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  • Writer's pictureSandy Obodzinski

Brown-Eyed Girl and Her Mate

It's been a minute since my last post (August 2020.) Today, we pick up in a new month, a new season, and in part two of a story that began a year ago when two adult Black Vultures chose my old barn as their nesting site.

Black Vulture Family 2020 - Fledgling in between parents

They returned this week! All the literature I can find about these birds says adults, who mate for life, are likely to return to a nesting site if it has proven successful. Last year it was. They laid two eggs. One hatched, and I named it Flower. The VeeVee's (parents) and Flower stayed with me through mid-October, at which time I can only assume they rejoined their community.

Since they don't migrate for the winter, I also assume that the pair or trio I sometimes saw soaring overhead were "my birds" keeping an eye on the Treehouse throughout the winter.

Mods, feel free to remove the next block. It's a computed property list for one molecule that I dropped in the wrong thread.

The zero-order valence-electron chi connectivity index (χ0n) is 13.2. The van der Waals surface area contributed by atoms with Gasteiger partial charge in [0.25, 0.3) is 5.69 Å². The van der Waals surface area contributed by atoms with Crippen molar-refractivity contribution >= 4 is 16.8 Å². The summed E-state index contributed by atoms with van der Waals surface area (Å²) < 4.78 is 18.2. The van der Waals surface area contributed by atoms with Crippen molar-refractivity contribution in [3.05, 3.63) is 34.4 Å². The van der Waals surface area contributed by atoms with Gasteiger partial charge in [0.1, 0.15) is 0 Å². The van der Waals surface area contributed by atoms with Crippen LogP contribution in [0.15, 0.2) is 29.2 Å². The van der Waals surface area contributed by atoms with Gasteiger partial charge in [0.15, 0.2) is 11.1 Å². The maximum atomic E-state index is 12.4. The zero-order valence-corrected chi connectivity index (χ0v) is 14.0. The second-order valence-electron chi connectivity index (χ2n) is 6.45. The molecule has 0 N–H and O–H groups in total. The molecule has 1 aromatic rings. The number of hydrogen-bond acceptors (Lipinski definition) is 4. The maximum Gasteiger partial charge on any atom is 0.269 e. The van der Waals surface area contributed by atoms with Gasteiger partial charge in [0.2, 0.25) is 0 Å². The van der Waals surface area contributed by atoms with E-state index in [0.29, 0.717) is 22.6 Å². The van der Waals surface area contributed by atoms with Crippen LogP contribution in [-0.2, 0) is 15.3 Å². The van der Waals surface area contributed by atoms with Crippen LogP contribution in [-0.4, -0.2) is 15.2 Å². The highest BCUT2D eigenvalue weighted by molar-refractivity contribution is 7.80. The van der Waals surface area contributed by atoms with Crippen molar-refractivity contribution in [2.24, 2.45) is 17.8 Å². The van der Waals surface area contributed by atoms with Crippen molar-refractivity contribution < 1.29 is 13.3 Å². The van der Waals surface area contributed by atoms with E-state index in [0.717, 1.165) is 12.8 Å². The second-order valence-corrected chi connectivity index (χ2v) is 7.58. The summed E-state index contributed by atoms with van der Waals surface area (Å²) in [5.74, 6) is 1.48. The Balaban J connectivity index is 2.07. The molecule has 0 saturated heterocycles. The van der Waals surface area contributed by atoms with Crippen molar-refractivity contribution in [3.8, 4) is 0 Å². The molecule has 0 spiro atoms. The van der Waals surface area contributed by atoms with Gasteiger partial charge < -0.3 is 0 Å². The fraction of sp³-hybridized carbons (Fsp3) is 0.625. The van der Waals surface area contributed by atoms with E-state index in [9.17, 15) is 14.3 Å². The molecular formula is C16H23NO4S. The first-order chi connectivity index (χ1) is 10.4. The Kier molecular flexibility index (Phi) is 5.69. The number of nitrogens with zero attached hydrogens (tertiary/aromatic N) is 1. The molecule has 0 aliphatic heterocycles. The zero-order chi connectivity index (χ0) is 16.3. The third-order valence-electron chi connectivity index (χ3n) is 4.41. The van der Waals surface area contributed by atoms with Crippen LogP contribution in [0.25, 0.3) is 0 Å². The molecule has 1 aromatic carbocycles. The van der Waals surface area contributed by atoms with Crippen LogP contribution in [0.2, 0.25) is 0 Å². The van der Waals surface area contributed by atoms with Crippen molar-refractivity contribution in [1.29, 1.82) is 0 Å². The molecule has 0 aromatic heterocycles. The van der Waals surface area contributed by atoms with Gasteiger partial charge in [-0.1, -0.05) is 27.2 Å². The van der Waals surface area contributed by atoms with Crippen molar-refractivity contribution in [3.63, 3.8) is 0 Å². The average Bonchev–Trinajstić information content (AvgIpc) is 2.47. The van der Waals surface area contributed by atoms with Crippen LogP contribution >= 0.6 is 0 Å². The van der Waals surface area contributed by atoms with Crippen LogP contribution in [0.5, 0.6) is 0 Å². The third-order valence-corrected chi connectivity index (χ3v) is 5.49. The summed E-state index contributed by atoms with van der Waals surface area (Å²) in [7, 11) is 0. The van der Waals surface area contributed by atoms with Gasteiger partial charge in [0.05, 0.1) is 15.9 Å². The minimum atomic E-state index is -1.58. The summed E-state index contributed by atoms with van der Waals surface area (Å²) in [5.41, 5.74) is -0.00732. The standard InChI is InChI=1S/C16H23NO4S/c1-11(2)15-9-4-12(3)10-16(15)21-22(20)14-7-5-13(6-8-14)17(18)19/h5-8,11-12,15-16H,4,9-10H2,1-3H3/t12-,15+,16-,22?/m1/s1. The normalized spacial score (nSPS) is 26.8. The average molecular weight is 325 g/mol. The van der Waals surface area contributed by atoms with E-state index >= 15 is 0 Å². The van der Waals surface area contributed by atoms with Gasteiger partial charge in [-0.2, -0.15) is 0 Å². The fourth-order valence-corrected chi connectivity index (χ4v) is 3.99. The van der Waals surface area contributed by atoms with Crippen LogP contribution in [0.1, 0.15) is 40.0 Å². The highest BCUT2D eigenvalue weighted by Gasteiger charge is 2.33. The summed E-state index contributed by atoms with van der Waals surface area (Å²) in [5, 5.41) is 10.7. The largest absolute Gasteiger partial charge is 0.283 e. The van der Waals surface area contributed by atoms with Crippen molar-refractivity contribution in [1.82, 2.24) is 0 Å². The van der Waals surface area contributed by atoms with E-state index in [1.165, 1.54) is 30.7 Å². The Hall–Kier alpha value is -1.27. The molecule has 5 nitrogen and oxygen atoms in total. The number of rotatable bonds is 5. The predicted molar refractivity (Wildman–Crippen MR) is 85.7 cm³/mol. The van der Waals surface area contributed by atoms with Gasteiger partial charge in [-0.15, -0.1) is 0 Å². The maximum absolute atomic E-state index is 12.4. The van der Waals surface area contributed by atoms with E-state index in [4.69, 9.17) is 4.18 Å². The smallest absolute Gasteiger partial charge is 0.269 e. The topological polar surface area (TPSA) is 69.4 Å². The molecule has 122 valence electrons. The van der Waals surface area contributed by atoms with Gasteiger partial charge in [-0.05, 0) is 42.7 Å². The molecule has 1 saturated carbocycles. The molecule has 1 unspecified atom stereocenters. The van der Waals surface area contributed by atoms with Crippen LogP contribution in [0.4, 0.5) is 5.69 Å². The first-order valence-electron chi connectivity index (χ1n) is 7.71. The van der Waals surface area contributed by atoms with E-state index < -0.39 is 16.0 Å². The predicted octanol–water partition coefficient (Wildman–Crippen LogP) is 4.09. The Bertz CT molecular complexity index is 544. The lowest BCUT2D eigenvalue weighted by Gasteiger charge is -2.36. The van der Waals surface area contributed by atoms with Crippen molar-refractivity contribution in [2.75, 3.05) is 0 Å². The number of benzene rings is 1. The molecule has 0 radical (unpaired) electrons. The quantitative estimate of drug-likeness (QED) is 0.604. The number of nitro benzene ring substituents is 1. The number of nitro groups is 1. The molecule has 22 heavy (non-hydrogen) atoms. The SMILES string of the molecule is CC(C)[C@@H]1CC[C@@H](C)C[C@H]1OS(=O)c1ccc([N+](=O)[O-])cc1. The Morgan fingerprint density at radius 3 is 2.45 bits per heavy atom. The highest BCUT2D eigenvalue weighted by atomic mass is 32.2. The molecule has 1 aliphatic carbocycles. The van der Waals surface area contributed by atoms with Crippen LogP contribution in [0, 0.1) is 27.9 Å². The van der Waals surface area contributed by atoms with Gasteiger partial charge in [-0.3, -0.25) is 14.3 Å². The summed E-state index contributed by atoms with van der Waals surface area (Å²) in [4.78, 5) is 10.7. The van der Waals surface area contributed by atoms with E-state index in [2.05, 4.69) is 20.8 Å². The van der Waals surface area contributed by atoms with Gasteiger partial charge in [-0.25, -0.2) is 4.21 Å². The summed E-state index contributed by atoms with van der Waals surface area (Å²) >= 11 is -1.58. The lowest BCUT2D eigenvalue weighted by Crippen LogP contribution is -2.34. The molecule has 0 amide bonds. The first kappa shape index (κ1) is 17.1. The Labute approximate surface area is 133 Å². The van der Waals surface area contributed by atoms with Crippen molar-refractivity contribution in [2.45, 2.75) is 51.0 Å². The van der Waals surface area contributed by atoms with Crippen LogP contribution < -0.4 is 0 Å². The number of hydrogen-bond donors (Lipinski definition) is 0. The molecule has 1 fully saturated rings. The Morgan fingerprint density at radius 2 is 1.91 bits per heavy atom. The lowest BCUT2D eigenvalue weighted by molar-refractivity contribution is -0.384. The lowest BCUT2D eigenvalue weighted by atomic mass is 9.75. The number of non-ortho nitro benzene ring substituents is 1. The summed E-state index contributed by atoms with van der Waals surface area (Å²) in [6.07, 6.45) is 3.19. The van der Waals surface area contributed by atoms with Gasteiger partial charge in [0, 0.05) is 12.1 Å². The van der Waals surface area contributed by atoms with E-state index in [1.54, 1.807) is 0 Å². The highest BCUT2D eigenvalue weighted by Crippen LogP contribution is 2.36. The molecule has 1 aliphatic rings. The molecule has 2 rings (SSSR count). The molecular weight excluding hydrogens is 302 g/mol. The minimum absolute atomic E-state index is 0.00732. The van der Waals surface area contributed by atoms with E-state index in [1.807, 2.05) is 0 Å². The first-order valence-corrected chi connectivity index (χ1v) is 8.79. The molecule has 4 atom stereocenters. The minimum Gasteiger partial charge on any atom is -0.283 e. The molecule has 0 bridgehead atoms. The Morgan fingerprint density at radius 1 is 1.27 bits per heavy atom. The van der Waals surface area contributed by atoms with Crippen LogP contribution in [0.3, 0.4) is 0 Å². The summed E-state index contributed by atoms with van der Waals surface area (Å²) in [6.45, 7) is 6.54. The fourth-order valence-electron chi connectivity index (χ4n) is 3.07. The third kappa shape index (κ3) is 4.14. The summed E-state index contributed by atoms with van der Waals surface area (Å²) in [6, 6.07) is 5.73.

On Monday and again today, the adults returned to explore the barn, dance their courtship ritual, and ponder if my old barn will once again be suitable to try to raise more young. I observed from a distance, and like last year, they showed no aggression, no concern about my presence, just a bit of curiosity -- it was quite mutual.

For the majority of these photos, the male is on the right and the female on the left. I didn't realize that until he began his puffing and fluffing, surrounded her with his wings, and tried to step on top of her. She skirted out from under him to the right. He pursued her one more time, which is evident in the photos, but she chose to hop-fly to the ground.

After she did so, he made some racket jumping around inside the barn, making loud huffing noises as he exhaled air -- part of the courtship ritual. She stayed outside the barn on the ground, he soon joined her for a bask in the sun before they flew up to a nearby tree and away to the east skimming the treetops.




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